Each mop must be validated for use in its particular environment and care taken that it doesn’t add to the contamination load.
Mop heads are available in many substrates: polyester/cellulose mop heads are cost effective with good coverage but higher particle generation. Quat binding will also occur with cellulose-based mops.
Man-made fibres such as polyester will reduce the particulates generated and provide good chemical compatibility. Cost will inevitable be higher.
Thin mop covers are available that can be used in conjunction with many mop heads to extend the sessional use and reduce costs.
Reusable materials include 100% polyester and microfibres. Microfibres split fabric makes this substrate less clean than standard polyester knits.
Polyester-covered foam creates a highly sorbent mop, with a foam core and a high-quality fabric being presented to the surface.
There is no standard test method for comparing mop capacity or coverage. Manufacturers’ datasheets will normally include information on the dry weight of the mop, the overall capacity, particles and fibres generated and non-volatile residues.
Due to variations in test parameters in the same way as when comparing wipes, valid product comparisons may be obtained only through side-by-side testing in the same test facility, under similar conditions.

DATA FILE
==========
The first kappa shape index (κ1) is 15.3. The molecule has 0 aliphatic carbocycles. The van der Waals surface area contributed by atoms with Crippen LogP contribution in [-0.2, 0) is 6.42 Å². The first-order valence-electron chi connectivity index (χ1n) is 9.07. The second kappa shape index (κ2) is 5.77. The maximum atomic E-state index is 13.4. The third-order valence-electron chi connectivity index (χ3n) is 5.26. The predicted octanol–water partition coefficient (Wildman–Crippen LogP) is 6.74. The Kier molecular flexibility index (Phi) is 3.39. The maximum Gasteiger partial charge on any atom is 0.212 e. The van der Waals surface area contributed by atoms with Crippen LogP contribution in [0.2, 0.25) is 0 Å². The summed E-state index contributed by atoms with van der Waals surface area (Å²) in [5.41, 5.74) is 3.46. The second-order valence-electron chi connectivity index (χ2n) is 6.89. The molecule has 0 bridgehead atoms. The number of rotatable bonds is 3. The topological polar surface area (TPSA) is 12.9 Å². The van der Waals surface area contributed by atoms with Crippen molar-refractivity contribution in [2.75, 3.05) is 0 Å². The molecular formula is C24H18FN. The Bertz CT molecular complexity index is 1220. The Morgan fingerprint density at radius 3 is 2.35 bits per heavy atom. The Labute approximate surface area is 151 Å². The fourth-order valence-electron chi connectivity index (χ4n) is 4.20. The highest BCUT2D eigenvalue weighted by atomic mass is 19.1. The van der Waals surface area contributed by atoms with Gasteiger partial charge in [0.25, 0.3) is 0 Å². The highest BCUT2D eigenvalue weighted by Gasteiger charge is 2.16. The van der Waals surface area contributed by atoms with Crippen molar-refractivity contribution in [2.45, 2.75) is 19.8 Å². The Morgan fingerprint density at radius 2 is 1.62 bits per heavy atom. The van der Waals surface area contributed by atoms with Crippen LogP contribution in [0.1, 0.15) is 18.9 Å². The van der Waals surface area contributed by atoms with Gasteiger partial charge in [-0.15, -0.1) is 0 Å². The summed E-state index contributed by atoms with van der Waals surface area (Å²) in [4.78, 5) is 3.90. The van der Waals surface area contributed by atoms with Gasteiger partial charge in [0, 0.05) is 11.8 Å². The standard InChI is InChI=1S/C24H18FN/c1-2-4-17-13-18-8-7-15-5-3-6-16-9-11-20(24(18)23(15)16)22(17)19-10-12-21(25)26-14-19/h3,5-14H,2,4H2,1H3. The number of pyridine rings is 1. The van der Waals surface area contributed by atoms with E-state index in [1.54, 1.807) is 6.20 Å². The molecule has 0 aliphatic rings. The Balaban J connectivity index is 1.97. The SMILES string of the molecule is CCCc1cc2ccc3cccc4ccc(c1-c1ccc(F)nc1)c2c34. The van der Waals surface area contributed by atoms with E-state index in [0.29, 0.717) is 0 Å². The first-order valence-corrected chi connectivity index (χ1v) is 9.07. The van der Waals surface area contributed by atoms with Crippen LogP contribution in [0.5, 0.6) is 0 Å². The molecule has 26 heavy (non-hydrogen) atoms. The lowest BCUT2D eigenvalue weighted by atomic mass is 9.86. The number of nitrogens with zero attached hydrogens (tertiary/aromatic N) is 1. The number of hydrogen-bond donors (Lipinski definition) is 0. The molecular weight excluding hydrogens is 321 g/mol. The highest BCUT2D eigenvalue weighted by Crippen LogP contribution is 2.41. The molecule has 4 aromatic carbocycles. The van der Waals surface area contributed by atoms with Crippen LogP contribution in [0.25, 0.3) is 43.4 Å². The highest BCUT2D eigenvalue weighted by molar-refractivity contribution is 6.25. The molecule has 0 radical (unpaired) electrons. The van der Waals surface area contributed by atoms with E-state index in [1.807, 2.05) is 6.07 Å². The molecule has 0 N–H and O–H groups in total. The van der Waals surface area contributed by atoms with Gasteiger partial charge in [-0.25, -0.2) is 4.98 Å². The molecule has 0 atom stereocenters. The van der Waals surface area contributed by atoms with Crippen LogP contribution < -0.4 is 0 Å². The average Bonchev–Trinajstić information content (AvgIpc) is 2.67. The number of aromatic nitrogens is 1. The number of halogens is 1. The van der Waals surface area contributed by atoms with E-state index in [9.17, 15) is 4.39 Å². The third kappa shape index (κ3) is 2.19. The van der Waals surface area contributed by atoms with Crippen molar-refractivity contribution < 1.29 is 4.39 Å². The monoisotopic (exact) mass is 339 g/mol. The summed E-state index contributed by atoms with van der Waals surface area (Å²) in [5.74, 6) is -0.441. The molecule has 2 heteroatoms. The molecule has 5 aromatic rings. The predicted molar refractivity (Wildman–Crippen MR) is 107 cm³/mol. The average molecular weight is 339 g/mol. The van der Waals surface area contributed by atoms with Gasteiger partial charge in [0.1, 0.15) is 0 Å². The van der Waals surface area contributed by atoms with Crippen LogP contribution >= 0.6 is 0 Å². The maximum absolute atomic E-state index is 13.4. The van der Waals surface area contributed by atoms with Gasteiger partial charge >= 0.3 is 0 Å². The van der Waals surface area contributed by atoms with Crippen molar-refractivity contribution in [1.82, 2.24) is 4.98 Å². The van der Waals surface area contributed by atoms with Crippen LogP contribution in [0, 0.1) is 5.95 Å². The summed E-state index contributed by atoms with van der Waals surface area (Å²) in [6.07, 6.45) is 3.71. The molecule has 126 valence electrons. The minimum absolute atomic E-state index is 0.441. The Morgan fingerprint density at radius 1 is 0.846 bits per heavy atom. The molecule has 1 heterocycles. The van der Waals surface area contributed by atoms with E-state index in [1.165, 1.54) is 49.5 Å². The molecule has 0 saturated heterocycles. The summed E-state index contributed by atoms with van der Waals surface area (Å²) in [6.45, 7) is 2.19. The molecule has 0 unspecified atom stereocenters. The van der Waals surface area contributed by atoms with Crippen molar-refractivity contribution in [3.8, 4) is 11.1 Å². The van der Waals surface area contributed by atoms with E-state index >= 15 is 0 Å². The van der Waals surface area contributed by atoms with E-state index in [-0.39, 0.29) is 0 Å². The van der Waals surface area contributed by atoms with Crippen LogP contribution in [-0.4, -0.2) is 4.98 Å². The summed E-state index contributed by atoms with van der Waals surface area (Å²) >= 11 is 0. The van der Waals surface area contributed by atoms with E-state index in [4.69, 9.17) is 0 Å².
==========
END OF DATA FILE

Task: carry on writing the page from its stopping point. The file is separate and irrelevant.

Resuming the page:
This becomes even more relevant when trying to ascertain the coverage that can be achieved with each type of mop.
Many factors come into play, including how much the mop is wrung out before mopping is commenced, the floor type on which the test is carried out, the fluid used, the pressure applied, room conditions of temperature, humidity and air change rate and the subjective point at which the tester decides that coverage is no longer sufficient.
So while manufacturers’ testing can provide a starting point and show comparable data for mops tested side-by-side in the same test facility under similar conditions, product trials in your own cleanroom will be crucial to successful introduction of a new mopping system.
1. J. Smith. Eur. J. Hosp Pharm. 2005; 11:1-4.
2. K. Rossington. Cleanroom Technology, 2013. 6 18-23
3. R. Bloss, S. Meyer, G. Kampf. J. of Hospital Infection, 2010; 75 (11) 56-61
4. K.D. MacDougall and C. Morris, Infection Control Today, 2006; 6 62-7
*Karen Rossington is a marketing consultant for Contec Inc